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G7: Scholz, Biden open summit with Ukraine topping agenda

The last time Germany hosted the annual summit was in 2015, a year after Russia annexed Crimea

The last time Germany hosted the annual summit was in 2015, a year after Russia annexed Crimea

Leaders of the Group of Seven (G7) are meeting on Sunday in the Bavarian Alps in Germany for the first day of their three-day annual summit.

German Chancellor Olaf Scholz and US President Joe Biden are set to discuss with the leaders of Canada, France, Italy, Japan and the United Kingdom proposals to increase pressure on Russia and extend support for Ukraine.

The sharp rise in food and oil prices across the world, as well as inflation, are also on the leaders' agenda.

Other democracies — Argentina, India, Indonesia, Senegal and South Africa — have been invited to participate in select sessions of the meeting as well. Ukrainian President Volodymyr Zelenskyy is set to address delegates via video link.

What did the leaders say at the summit?

Scholz and Biden opened the summit with a bilateral meeting. Biden complimented Scholz for "stepping up" when he became chancellor and said that Germany was one of Washington's most important allies after the two appeared briefly before the press.

Biden also said the G7 states and the NATO alliance must "stay together" in the face of Russia's invasion.

The G7 leaders are also due to tackle climate change, with Germany pressing for the creation of a "climate club" to set practical targets for reducing emissions for the participating countries.

EU Council President Charles Michel said during a press conference at the summit that the EU welcomes the "climate club" proposal from Germany, stressing the need to diversify energy sources and speed up renewable energy infrastructure.

He also highlighted the importance of tackling the food security crisis, partly by getting Ukrainian food products to the global market and by supporting the EU's partners that have been most hit by food shortages. Berlin hosted a global conference on Friday to discuss this issue.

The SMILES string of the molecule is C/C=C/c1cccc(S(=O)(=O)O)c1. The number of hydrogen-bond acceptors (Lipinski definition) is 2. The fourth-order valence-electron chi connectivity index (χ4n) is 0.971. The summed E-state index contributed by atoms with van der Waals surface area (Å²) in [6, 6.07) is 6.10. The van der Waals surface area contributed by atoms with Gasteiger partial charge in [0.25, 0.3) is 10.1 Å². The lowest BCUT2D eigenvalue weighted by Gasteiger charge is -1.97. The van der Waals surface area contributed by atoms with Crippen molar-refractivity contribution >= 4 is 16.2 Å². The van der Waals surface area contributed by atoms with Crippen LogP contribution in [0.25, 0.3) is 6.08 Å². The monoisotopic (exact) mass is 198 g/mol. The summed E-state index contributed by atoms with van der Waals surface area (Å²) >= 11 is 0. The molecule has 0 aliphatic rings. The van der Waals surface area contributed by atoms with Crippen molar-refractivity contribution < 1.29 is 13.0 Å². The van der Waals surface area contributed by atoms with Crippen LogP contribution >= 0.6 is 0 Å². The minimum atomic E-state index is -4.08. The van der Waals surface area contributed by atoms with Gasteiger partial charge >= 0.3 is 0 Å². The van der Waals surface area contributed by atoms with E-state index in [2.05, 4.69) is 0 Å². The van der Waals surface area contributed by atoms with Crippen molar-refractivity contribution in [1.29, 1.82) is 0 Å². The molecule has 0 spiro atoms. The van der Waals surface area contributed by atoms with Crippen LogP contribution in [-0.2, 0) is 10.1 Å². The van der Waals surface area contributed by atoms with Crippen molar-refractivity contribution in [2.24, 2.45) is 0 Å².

The Biden administration also praised Germany's decision to boost its military spending, including a one-time investment of €100 billion ($105.6 billion) to modernize its forces.

"The president welcomed Germany's historic commitment to significantly boost defense spending and meet its NATO commitments,
which will strengthen the alliance's long-term deterrence and defense posture," a White House statement said.

Four G7 countries announce ban on Russian gold imports

Shortly before the summit began, London announced in a statement that the UK, along with the US, Japan and Canada, would ban new imports of Russian gold to tighten the economic effect of sanctions on Russia.

The joint action "will directly hit Russian oligarchs and strike at the heart of Putin's war machine," British Prime Minister Boris Johnson said in the statement.

Washington said the decision will be formally announced as a G7 move on Tuesday.

The UK said that Russian gold exports reached around $15.5 billion in 2021 and that this figure has gone up since sanctions were imposed as a means of getting around them.

Demonstration against G7 summit

Some 200 protesters set off around midday in the small town of Garmisch-Partenkirchen close to the Elmau castle where the summit is being held.

Organizers told DPA that they expected the number of protesters to increase to around 2,000. A large number of police officers were also present to escort the demonstration.

A larger protest took place in the nearby major city of Munich on Saturday, but with significantly fewer than the expected 20,000 participants.

German police on Sunday said that four protesters from the Munich march had been arrested under charges of having cause bodily harm.

ab, rm/fb (Reuters, AFP, AP)